The simple notion of a creature already gives us purchase on internal approaches to epistemology. Before I show how, I should emphasize that taking an internal approach to epistemology need not make one an internalist; there may be several worthwhile epistemic norms, some internal and some external.3 I only wish to argue that one clear reason to
Dennett (1981) p235. See for example Alston (1993) or DePaul (2001) for pluralistic views of epistemology. The core of DePaul’s argument is short and sweet enough to present here: if knowledge is better than true belief, then there is some epistemic norm other than truth!
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5 examine epistemic norms demands an approach like the one that has traditionally been called internal. So my proposal opposes externalism to the extent that externalism denies the existence of any interesting internal epistemic standard, but does not oppose external epistemic projects in general. 1.2.1 Internal functions Entities gain functions by design, which is (roughly) a process of giving feedback toward a goal. The goal can be explicitly represented in the designers, as when primitive humans made knives out of rocks by chipping them. In effect they gave the shape of the rock feedback by encouraging some shapes and discouraging others, toward their goal of sharper rocks. The resulting knife thereby has the function of cutting things. Such notions of design depend on intentionality, but there are naturalistic approaches to functions that do not require the explicitly goal-directed feedback of an intelligent designer. The goal can also be implicit in the feedback, as for example when the environment gives feedback to genome types through natural selection. More precisely (but still roughly): we properly say the effect of a thing is a function when the explanation for the thing’s existence depends in the right way on successful achievement of that effect by it or others of its ancestral line. 4 Achieving the effect gives positive feedback by encouraging the existence of that thing or its replicated progeny. If feedback designs a functionally organized entity with enough sophistication, that entity can develop its own internal functions, and we have the makings of a creature. For example, I have mentioned the thermostat has an internal function to correlate a crude thermometer and a heater switch. Optimizing a function completely internal to the thermostat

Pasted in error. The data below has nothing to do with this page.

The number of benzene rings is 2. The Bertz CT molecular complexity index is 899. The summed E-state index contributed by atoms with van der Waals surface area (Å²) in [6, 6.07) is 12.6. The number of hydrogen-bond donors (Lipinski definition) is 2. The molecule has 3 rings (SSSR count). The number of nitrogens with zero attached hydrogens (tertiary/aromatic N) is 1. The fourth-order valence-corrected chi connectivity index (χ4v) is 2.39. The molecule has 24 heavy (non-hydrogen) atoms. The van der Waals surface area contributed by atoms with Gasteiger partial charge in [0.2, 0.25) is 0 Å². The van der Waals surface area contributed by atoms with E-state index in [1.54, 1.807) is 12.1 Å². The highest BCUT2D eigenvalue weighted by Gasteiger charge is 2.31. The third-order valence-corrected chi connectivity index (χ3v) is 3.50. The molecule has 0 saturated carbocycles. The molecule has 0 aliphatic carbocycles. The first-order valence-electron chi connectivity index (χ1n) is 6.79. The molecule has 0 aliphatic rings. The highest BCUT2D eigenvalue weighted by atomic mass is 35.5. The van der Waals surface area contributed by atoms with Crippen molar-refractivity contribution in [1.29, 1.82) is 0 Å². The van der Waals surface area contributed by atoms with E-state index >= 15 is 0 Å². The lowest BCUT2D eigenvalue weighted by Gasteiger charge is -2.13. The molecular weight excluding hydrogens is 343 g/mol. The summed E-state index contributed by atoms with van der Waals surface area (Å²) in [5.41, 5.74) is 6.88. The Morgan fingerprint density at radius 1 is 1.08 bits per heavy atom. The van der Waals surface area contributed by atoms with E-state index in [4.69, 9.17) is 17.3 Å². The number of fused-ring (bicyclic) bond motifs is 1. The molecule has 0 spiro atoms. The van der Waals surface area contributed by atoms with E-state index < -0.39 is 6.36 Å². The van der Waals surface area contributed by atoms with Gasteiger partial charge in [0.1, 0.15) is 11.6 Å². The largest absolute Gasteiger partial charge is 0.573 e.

This etiological-selectional account of functions is based on the more precise work of Ruth Garrett Millikan, as in Millikan (1984). I think, though, that my account might also be amenable to the “homeostatic” characterization of functions, and perhaps to the “instrumental” characterization as well. For references see the helpful Manning (1998).

6 allows it to optimize the external function of regulating room temperature for which it was designed. Similarly, evolution designed hermit crabs with an internal function that correlates food-like splotches in their visual ?eld with trajectories of motor-nerve stimulation to their pincers. This allows them to optimize their external function of getting food (which in turn allows them to optimize the function of passing on genes). 5 Similarly again, we humans may have been designed by evolution to have functions for gathering (mostly) true beliefs. These functions may be optimized via an internal function that correlates with true beliefs—such as, oh, say, maximizing some kind of belief-desire coherence. In general let’s say that “internal” functions are such that you would have to change the thing’s intrinsic properties to change its success in achieving that purposed effect; “external” functions are such that you could alter success in achieving the relevant effect just by changing some relational properties of the thing. In each of the examples above, there is only a contingent connection between the success of the internal function and the success of the external one. Someone might be holding a lighter under the thermostat’s thermometer, or it could be wrapped in an ice pack. The switch could be connected to a broken heater, or not connected to a heater at all. If so the thermostat could still optimize its internal function—correlating the thermometer with a switch—and yet not optimize its external function of keeping the room some temperature. The hermit crab, too, could be sitting before an image of food that leads it to optimize a trajectory of its pincer, only to clunk into a TV screen. And, I suggest, we humans could be deceived by an evil demon, maximizing internal coherence while holding mostly false beliefs. In all these cases, the internal function can work properly and still bring about effects that diverge from the purpose for which that internal function was designed.

I borrow the example loosely from Churchland (1995) pp93–95.

7 1.2.2 Epistemic norms and guidance Now let me explain how I think this notion of an internal function can clarify issues in normative epistemology. The job of the normative epistemologist, as I see it, is to provide standards of evaluation for epistemic states (like thoughts and thinking processes). What is important about this job? One crucial answer is that such norms can give us direction for improving our thinking. That is, a key reason to determine what makes a better or worse epistemic state is that we would then like to attain the better ones. Put more simply, we want to be better at ?guring things out; we want to be more intelligent. An important task for the normative epistemologist, then, is to ?gure out just what is involved in getting better at ?guring things out. If I am interested in improving my own thinking, then ?rst I will only be happy with epistemic norms that can guide me toward this thinking. I do not want a norm that has no effect on me. Of course a logic teacher can have a norm for thinking, and guide me toward it using arguments, grades, and such. Or it may be that I fall under the in?uence of an astrologer instead, who guides me toward those norms for thinking. I might be guided by any number of such norms. But to guide myself toward better thinking (as I would see it) I need an internal standard. This demand, I think, is crucial to all epistemic projects that we would intuitively call internal: the guidance intuition internal epistemic norms can guide thinkers from within toward achievement of that norm. Although intuitive, the guidance intuition is not totally helpful, because this talk of “guidance” and “from within” is, so far, unclear. To clarify some, contrast a classic standard of evaluation for mental states such as knowledge. This standard endorses beliefs that are true, as a necessary component. But